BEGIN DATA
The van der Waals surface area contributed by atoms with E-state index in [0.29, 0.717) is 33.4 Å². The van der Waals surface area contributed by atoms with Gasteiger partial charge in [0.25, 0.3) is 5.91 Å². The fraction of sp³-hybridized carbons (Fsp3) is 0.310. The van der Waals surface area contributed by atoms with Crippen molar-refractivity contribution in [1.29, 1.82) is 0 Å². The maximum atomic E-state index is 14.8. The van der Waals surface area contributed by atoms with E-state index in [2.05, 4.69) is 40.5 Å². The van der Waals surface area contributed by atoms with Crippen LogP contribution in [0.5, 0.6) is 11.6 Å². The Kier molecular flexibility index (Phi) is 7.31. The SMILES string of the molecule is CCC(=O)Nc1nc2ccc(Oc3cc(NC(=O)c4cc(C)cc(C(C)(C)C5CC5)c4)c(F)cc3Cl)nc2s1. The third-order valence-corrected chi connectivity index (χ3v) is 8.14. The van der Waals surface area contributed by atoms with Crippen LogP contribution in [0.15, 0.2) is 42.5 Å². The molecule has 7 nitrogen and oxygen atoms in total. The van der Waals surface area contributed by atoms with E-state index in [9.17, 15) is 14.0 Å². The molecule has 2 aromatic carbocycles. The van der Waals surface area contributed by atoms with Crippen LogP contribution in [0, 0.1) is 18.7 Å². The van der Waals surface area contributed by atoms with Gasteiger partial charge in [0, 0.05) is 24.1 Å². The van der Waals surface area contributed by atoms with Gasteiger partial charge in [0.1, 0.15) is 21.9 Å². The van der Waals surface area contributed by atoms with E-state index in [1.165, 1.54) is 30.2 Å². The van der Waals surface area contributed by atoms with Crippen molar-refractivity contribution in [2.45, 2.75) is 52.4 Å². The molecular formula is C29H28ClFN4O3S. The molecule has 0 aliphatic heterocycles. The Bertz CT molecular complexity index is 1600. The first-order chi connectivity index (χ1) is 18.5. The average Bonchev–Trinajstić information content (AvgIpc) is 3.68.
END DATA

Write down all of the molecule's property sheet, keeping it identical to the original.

The van der Waals surface area contributed by atoms with E-state index in [0.29, 0.717) is 33.4 Å². The van der Waals surface area contributed by atoms with Gasteiger partial charge in [0.25, 0.3) is 5.91 Å². The fraction of sp³-hybridized carbons (Fsp3) is 0.310. The van der Waals surface area contributed by atoms with Crippen molar-refractivity contribution in [1.29, 1.82) is 0 Å². The maximum atomic E-state index is 14.8. The van der Waals surface area contributed by atoms with E-state index in [2.05, 4.69) is 40.5 Å². The van der Waals surface area contributed by atoms with Crippen LogP contribution in [0.5, 0.6) is 11.6 Å². The Kier molecular flexibility index (Phi) is 7.31. The SMILES string of the molecule is CCC(=O)Nc1nc2ccc(Oc3cc(NC(=O)c4cc(C)cc(C(C)(C)C5CC5)c4)c(F)cc3Cl)nc2s1. The third-order valence-corrected chi connectivity index (χ3v) is 8.14. The van der Waals surface area contributed by atoms with Crippen LogP contribution in [0.15, 0.2) is 42.5 Å². The molecule has 7 nitrogen and oxygen atoms in total. The van der Waals surface area contributed by atoms with E-state index in [9.17, 15) is 14.0 Å². The molecule has 2 aromatic carbocycles. The van der Waals surface area contributed by atoms with Crippen LogP contribution in [0, 0.1) is 18.7 Å². The van der Waals surface area contributed by atoms with Gasteiger partial charge in [0, 0.05) is 24.1 Å². The van der Waals surface area contributed by atoms with Gasteiger partial charge in [0.1, 0.15) is 21.9 Å². The van der Waals surface area contributed by atoms with E-state index in [1.165, 1.54) is 30.2 Å². The van der Waals surface area contributed by atoms with Crippen molar-refractivity contribution in [2.45, 2.75) is 52.4 Å². The molecular formula is C29H28ClFN4O3S. The molecule has 0 aliphatic heterocycles. The Bertz CT molecular complexity index is 1600. The first-order chi connectivity index (χ1) is 18.5. The average Bonchev–Trinajstić information content (AvgIpc) is 3.68.